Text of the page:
IRON MAN E-Zine: Issue #661:
How to Mix Muscle Hits to Get Big and Ripped
TRY THIS AT YOUR NEXT WORKOUT
How to Mix Muscle Hits to Get Big and Ripped
Q: Thanks for the X-centric Mass Workout. Mixing heavy work, negative-accentuated sets and 4X has given me the best gains of my life. My bodyweight increased over 5 pounds, but my abs are sharper with veins in the lower part. I’m stoked, and the babes seem to like it too. Lol. My question is about NA sets vs. negatives at the end of regular sets. After two heavy sets, you say to reduce the weight on the last set for NA set on the big exercise [like bench presses]. Couldn't I just keep the weight heavy and add four to six negatives at the end of that last set? I feel like I need another heavy set. I have a partner, so he could lift and I could lower on the negatives. I think Mike Mentzer recommended this style.
A: In his prime, Mentzer actually recommended a 3-phase set...
1) Go to positive failure
2) Immediately do a few forced reps--your partner helps you only enough to keep the weight moving
3) Immediately launch into negative-only rep--partner lifts the weight, you lower as slowly as possible until you can't control the downward motion.
That triple-threat set was designed to completely exhaust the muscle. Unfortunately, that style of training can also exhaust the nervous system quickly and lead to overtraining—unless you're on steroids, which Mike was…
After Mike stopped competing and started training average drug-free people and athletes, he discovered that his style was overkill. He backed off and recommended the 3-phase set only on very rare occasions.
Nevertheless, your idea of doing only the negatives tacked on to your last heavy set to failure--without the forced reps--is better. It's much less stress. That's because the forced reps are the major culprit in short-circuiting the nervous system...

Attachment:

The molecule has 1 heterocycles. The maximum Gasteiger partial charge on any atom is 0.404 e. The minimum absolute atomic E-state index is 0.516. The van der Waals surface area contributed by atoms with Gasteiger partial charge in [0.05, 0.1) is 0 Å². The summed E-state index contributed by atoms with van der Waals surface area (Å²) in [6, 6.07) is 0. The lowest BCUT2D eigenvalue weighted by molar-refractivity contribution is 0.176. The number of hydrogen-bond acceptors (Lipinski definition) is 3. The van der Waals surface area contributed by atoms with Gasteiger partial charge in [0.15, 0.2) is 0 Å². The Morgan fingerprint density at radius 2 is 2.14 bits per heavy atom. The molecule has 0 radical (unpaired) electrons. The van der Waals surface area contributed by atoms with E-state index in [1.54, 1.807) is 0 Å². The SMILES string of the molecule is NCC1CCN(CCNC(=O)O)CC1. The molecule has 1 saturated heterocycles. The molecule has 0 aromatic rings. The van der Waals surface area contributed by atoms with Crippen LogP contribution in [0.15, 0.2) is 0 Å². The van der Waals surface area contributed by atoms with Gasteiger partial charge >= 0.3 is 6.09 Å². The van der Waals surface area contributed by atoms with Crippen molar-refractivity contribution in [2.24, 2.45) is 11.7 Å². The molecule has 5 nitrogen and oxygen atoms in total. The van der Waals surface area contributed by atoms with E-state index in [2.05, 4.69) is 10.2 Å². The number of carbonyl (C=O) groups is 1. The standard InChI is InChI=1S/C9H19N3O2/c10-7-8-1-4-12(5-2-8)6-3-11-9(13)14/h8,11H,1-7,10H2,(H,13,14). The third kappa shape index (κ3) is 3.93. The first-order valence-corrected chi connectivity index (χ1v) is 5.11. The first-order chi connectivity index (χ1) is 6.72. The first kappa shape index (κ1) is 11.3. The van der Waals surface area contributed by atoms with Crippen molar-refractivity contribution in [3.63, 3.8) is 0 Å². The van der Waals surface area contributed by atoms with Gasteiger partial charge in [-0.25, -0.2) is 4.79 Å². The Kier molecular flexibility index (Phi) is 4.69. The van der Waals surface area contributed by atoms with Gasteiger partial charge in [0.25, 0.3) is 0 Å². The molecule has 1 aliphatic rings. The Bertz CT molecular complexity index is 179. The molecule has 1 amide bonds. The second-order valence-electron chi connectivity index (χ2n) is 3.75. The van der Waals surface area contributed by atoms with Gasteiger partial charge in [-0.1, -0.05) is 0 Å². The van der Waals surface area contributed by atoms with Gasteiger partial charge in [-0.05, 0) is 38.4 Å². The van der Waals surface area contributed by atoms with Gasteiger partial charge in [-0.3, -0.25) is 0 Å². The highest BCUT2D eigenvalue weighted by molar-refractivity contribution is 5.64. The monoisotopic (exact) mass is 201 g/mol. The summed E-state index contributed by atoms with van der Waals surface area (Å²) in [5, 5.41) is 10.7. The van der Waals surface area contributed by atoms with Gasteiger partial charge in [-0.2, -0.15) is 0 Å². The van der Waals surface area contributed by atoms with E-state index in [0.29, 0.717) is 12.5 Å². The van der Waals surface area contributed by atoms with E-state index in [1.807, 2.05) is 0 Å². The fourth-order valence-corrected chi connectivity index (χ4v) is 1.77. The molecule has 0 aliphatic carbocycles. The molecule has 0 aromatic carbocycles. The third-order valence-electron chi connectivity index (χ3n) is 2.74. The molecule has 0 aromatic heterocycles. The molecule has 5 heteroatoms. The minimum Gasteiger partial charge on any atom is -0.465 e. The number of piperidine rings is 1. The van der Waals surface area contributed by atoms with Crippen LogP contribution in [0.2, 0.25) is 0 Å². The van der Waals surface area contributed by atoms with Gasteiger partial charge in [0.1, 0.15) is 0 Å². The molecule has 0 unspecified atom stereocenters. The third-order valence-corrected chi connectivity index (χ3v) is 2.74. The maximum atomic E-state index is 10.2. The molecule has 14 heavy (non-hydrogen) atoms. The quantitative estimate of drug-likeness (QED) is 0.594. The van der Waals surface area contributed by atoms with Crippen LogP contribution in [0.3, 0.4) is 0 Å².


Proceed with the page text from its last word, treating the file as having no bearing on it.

So doing your last set heavy with pure negatives added to the end is a great idea. Experiment with that instead of the NA set. If you're using the Direct/Indirect X-centric Mass Workout, your lower-middle chest routine would be…
Midrange: Bench presses (pyramid), 3 x 9, 7, 6 + negs
Stretch: Flat-bench flyes, 1-2 x 8-10
Crossovers (4X style), 4 x 10
At every other workout you may want to reduce the weight and do the negative-accentuated set instead of the last heavy + negatives. That's because NA, or X-centric, gives you a long tension time--almost a minute--and seven to eight slow negative reps: One second to lift, six seconds to lower for about 8 reps...
That extended tension time provides a unique sarcoplasmic mass-building stimulus as well as fat-burning via prolonged myofibrillar work; in other words, you get a double dose of muscle growth plus a huge metabolic boost after your workout during the micro tear repair, which explains your new girl-grabbing abs…
Q: I'm using the X-centric Mass Workout, and really like the various styles all in one program [heavy sets, X-centric (NA) and 4X]. You have stretch-position exercises as heavy and contracted as 4X. Can I switch them and do the contracted exercise first heavy and end with the stretch for 4X?
A: By all means. Using the stretch-position exercise as a finisher is a killer change-to-gain strategy. You could do it at every other workout or stick with it for a couple of weeks, then switch back. To clarify, here's your new biceps program, with the contracted and stretch moves flip-flopped…
Midrange: Undergrip pulldowns, 3 x 9, 7, 7NA
Contracted: Spider curls (on the vertical side of preacher bench), 1-2 x 8-10
Stretch: Incline curls (4X style), 4 x 10
For the uninitiated, 4X is picking a weight with which you can get 15 reps, but you only do 10; rest 35 seconds, then do it again. Repeat for 4 sets, and on the fourth go all out. If you get 10, add weight to the exercise at your next workout. It works for stretch- as well as contracted-position exercises.
As we always say, change to gain--or, to put it another way, mix it up for mega mass.
Till next time, train hard--and smart--for BIG results.
--Steve Holman and Jonathan Lawson
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This Special Report was submitted by Jonathan Lawson and Steve Holman.
The IRON MAN Training & Research Team
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